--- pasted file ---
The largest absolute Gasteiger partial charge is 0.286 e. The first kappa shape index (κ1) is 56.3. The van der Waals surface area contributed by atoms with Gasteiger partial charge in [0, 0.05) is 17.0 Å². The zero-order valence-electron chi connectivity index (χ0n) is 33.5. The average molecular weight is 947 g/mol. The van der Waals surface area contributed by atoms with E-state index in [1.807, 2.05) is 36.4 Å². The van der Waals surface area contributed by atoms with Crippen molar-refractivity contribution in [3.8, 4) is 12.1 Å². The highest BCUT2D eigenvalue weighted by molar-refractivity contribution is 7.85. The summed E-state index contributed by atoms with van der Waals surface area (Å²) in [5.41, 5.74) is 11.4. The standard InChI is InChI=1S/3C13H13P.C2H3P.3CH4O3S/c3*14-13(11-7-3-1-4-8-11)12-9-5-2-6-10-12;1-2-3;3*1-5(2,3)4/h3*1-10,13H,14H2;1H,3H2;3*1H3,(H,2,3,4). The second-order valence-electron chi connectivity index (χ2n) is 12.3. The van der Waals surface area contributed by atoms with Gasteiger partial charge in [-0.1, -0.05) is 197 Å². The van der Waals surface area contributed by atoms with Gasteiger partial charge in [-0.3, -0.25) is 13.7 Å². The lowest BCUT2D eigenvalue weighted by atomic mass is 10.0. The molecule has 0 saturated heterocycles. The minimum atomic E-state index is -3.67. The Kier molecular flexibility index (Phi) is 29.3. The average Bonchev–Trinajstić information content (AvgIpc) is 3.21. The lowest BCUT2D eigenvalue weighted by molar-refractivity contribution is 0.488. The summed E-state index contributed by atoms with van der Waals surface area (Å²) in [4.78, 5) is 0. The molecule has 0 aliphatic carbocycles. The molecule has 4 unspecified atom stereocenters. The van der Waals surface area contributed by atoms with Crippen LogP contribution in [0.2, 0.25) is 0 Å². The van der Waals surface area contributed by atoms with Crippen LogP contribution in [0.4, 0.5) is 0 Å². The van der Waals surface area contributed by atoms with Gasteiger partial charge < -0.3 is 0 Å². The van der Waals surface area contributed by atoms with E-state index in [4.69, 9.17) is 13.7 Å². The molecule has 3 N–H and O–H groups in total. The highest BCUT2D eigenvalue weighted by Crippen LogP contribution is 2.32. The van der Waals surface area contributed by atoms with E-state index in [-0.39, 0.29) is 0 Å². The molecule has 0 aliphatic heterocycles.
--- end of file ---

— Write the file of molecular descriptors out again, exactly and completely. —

The largest absolute Gasteiger partial charge is 0.286 e. The first kappa shape index (κ1) is 56.3. The van der Waals surface area contributed by atoms with Gasteiger partial charge in [0, 0.05) is 17.0 Å². The zero-order valence-electron chi connectivity index (χ0n) is 33.5. The average molecular weight is 947 g/mol. The van der Waals surface area contributed by atoms with E-state index in [1.807, 2.05) is 36.4 Å². The van der Waals surface area contributed by atoms with Crippen molar-refractivity contribution in [3.8, 4) is 12.1 Å². The highest BCUT2D eigenvalue weighted by molar-refractivity contribution is 7.85. The summed E-state index contributed by atoms with van der Waals surface area (Å²) in [5.41, 5.74) is 11.4. The standard InChI is InChI=1S/3C13H13P.C2H3P.3CH4O3S/c3*14-13(11-7-3-1-4-8-11)12-9-5-2-6-10-12;1-2-3;3*1-5(2,3)4/h3*1-10,13H,14H2;1H,3H2;3*1H3,(H,2,3,4). The second-order valence-electron chi connectivity index (χ2n) is 12.3. The van der Waals surface area contributed by atoms with Gasteiger partial charge in [-0.1, -0.05) is 197 Å². The van der Waals surface area contributed by atoms with Gasteiger partial charge in [-0.3, -0.25) is 13.7 Å². The lowest BCUT2D eigenvalue weighted by atomic mass is 10.0. The molecule has 0 saturated heterocycles. The minimum atomic E-state index is -3.67. The Kier molecular flexibility index (Phi) is 29.3. The average Bonchev–Trinajstić information content (AvgIpc) is 3.21. The lowest BCUT2D eigenvalue weighted by molar-refractivity contribution is 0.488. The summed E-state index contributed by atoms with van der Waals surface area (Å²) in [4.78, 5) is 0. The molecule has 0 aliphatic carbocycles. The molecule has 4 unspecified atom stereocenters. The van der Waals surface area contributed by atoms with Crippen LogP contribution in [0.2, 0.25) is 0 Å². The van der Waals surface area contributed by atoms with Crippen LogP contribution in [0.4, 0.5) is 0 Å². The van der Waals surface area contributed by atoms with Gasteiger partial charge < -0.3 is 0 Å². The van der Waals surface area contributed by atoms with E-state index in [4.69, 9.17) is 13.7 Å². The molecule has 3 N–H and O–H groups in total. The highest BCUT2D eigenvalue weighted by Crippen LogP contribution is 2.32. The van der Waals surface area contributed by atoms with E-state index in [-0.39, 0.29) is 0 Å². The molecule has 0 aliphatic heterocycles.